Lucille Ball + Desi Arnaz

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Perhaps it’s not the most classic vision of contemporary marriage, but a fiery redhead and a smooth Latin lover managed to make it work, capturing our hearts every weekend on TV and becoming one of the most loved couples in Hollywood history.Lucille Ball was born August 6, 1911 in Jamestown, New York. Her dreams of Hollywood drew her west, and after an uncredited stint as one of the Goldwyn Girls in Roman Scandals (1933) she made Hollywood her permanent home so that she could pursue a career in films. She appeared in many small movie roles in the ‘30s as a contract player for RKO Radio Pictures, including a two-reel comedy short with the Three Stooges(Three Little Pigskins, 1934) and a movie with the Marx Brothers (Room Service, 1938).

She had heard a lot about a Latin lover from New York City, but when Lucille Ball first laid eyes on the Cuban-born Desi Arnaz on the set of the 1940’s musical Too Many Girls, she concluded that someone had sold her a bill of goods. “Desi was in greasy makeup and old clothes, and I thought he wasn’t so hot,” Lucy later recalled. The feeling was mutual. “This is an ingénue?” Desi asked director George Abbott when he saw Lucy’s bedraggled costume and fake black eye.

“I had started calling her Lucy shortly after we met; I didn’t like the name Lucille. That’s how our television show was called I Love Lucy, not Lucille.” –Desi Arnaz

When they got past the makeup, though, the chemistry was irresistible. “You could tell the sparks were flying with Lucy,” says Eddie Bracken, a costar in the film. “It happened so fast it seemed it wouldn’t last. Everybody on the set made bets about how long it would last.” But the 28-year-old B-movie queen and the 23-year-old Cuban bandleader were enthralled. “She talked about Desi all the time,” recalls her friend, actress Maureen O’Hara. “I said, ‘Go ahead and marry him if you love him.’” Six months later they did, forming a union that would produce an entertainment empire, two children, and one of the most popular television series of all time.

“How I Love Lucy was born? We decided that instead of divorce lawyers profiting from our mistakes, we’d profit from them.” –Lucille Ball

Desperate for a way to spend more time together, which meant getting Desi off the road, the pair created I Love Lucy. To prove that they could make the sitcom work, Arnaz and Ball formed Desilu Productions (the very first independent television production company) and used $5,000 of their own money to produce the pilot for I Love Lucy. In doing so, Arnaz and Ball made themselves their own bosses, and provided their product to CBS rather than working directly for the network or a sponsor, which was then the common practice in television.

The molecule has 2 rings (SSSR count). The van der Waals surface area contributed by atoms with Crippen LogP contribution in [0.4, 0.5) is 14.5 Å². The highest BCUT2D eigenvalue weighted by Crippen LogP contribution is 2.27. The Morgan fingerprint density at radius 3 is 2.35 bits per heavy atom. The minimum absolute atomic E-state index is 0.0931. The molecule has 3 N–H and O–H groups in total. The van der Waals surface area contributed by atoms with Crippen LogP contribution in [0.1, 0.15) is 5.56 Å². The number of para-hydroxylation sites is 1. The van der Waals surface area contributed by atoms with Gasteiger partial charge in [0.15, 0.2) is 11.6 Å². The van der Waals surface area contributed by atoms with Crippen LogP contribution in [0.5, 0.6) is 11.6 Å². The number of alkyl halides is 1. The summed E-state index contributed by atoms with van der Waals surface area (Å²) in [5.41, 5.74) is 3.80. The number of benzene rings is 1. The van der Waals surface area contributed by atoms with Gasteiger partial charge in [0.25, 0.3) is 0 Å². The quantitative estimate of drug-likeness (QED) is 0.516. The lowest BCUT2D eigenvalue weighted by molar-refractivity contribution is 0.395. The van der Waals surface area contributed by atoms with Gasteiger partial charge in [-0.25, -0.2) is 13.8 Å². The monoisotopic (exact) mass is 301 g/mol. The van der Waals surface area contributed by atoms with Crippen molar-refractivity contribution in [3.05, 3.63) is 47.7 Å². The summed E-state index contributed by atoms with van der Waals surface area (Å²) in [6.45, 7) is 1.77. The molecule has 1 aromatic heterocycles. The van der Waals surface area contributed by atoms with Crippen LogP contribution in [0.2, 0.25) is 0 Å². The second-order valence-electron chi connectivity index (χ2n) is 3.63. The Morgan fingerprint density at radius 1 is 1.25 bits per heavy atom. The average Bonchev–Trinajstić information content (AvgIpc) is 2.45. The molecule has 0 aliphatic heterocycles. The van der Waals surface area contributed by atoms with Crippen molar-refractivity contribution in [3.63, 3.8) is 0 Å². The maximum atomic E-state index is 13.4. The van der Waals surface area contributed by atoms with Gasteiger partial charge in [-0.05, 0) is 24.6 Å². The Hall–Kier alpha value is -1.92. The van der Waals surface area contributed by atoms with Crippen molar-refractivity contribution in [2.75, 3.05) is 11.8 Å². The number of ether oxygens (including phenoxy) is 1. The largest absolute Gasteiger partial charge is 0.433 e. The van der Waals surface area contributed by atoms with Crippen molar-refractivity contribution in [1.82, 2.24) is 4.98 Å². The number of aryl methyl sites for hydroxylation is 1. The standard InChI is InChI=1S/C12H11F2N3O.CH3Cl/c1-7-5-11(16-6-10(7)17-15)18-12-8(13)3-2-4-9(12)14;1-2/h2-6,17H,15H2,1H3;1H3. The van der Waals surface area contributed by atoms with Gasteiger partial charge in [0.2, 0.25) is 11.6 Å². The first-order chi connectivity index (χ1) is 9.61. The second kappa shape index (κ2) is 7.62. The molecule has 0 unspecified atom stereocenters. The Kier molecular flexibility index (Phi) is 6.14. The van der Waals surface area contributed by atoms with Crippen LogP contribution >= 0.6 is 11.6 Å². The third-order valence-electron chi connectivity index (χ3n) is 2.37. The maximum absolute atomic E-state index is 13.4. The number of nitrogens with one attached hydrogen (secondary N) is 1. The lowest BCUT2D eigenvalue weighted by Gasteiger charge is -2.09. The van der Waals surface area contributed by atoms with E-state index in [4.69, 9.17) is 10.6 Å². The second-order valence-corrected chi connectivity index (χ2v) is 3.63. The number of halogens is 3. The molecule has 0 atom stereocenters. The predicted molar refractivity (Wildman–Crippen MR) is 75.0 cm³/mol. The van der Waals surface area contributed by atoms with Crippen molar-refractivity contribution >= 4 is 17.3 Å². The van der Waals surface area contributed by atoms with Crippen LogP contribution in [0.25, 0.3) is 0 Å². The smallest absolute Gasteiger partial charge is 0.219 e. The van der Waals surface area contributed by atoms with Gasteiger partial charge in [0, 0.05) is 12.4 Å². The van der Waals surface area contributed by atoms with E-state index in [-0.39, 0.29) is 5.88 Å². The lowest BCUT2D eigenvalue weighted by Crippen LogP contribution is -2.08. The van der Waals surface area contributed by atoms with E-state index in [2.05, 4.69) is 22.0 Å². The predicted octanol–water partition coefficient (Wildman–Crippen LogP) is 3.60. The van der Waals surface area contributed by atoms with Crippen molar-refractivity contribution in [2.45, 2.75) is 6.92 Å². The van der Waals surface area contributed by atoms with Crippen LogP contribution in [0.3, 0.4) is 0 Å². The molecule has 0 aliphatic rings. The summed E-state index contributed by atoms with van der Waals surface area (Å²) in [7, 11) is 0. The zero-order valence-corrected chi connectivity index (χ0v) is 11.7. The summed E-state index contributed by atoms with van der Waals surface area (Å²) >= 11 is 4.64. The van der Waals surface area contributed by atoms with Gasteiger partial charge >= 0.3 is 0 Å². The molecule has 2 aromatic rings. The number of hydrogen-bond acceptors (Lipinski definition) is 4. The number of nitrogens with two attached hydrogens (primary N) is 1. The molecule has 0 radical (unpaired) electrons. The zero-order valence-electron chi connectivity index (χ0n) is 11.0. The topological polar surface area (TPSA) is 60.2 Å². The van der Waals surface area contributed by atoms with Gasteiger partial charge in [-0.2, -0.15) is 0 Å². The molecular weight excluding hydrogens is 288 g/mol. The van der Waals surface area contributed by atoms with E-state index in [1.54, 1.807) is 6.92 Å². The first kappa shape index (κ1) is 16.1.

“I’m sometimes scared of everything that has happened to us. We didn’t think Desilu Productions would grow so big. We merely wanted to be together and have two children.”–Lucille Ball

The shooting schedule gave them a chance to work on their relationship and finally have children. “All their hopes, plans and dreams for a happy future were wrapped up in that TV sitcom,” writes daughter Lucie Arnaz in her introduction to the recent book, I Love Lucy. 

But as their dynasty grew, Desi worked 14-hour days and spent weekends on his boat with his latest “hot tamale.” The stress wore on the marriage, with Desi often exploding in abusive fits of temper. Once Lucy aimed a gun at Desi’s head and even pulled the trigger. When only a tiny flame spurted from the muzzle, Desi stepped up and lit his cigar.

“Lucy and I would love furiously and fight furiously.”–Desi Arnaz

“It got so bad that I thought it would be better for us not to be together,” Lucy said in court when they divorced in 1960. Lucy enjoyed a fulfilling, 28-year-marriage to comedian Gary Morton; Desi retired, selling his share of Desilu Studios to his ex-wife, and married his neighbor Edie Hirsch. But Lucy remained Desi’s loyal defender, visiting his deathbed in 1986. Ten years earlier, in his autobiography, Desi wrote of Lucy, “All I can say is that I loved her very much and, in my own peculiar way, I will always love her.”

“I hate failure and that divorce was a Number One failure in my eyes. It was the worst period of my life. Neither Desi nor I have been the same since, physically or mentally.”–Lucille Ball

Arnaz was diagnosed with lung cancer in 1986. He died several months later on December 2, 1986, at the age of 69. Lucille telephoned him two days before his death, on what would have been their 46th wedding anniversary. They shared a few words, mostly “I love you.” She said, “All right, honey. I’ll talk to you later.”

“When we got married, nobody gave it more than two weeks. There were bets all over the country, with astronomical odds against us.”–Desi Arnaz

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